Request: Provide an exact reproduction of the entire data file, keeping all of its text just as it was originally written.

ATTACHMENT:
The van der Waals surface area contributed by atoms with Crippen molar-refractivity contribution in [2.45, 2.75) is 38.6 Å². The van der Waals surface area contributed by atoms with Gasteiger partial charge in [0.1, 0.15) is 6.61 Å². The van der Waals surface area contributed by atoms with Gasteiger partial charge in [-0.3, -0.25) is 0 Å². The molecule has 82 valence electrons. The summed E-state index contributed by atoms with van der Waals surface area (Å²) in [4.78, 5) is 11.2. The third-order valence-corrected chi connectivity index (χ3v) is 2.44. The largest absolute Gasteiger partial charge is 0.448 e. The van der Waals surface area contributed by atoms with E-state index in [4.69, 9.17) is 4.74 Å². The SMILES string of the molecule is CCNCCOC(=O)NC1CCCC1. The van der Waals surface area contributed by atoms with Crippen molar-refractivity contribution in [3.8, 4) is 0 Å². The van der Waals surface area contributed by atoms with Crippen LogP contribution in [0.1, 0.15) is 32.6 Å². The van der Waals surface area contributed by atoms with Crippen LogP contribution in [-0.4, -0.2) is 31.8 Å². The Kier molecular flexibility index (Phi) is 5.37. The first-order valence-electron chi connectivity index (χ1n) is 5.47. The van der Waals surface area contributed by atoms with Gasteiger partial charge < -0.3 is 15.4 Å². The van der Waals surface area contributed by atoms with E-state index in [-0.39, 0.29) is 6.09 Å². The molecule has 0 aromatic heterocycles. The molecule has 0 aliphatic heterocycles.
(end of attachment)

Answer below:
The van der Waals surface area contributed by atoms with Crippen molar-refractivity contribution in [2.45, 2.75) is 38.6 Å². The van der Waals surface area contributed by atoms with Gasteiger partial charge in [0.1, 0.15) is 6.61 Å². The van der Waals surface area contributed by atoms with Gasteiger partial charge in [-0.3, -0.25) is 0 Å². The molecule has 82 valence electrons. The summed E-state index contributed by atoms with van der Waals surface area (Å²) in [4.78, 5) is 11.2. The third-order valence-corrected chi connectivity index (χ3v) is 2.44. The largest absolute Gasteiger partial charge is 0.448 e. The van der Waals surface area contributed by atoms with E-state index in [4.69, 9.17) is 4.74 Å². The SMILES string of the molecule is CCNCCOC(=O)NC1CCCC1. The van der Waals surface area contributed by atoms with Crippen molar-refractivity contribution in [3.8, 4) is 0 Å². The van der Waals surface area contributed by atoms with Crippen LogP contribution in [0.1, 0.15) is 32.6 Å². The van der Waals surface area contributed by atoms with Crippen LogP contribution in [-0.4, -0.2) is 31.8 Å². The Kier molecular flexibility index (Phi) is 5.37. The first-order valence-electron chi connectivity index (χ1n) is 5.47. The van der Waals surface area contributed by atoms with Gasteiger partial charge < -0.3 is 15.4 Å². The van der Waals surface area contributed by atoms with E-state index in [-0.39, 0.29) is 6.09 Å². The molecule has 0 aromatic heterocycles. The molecule has 0 aliphatic heterocycles.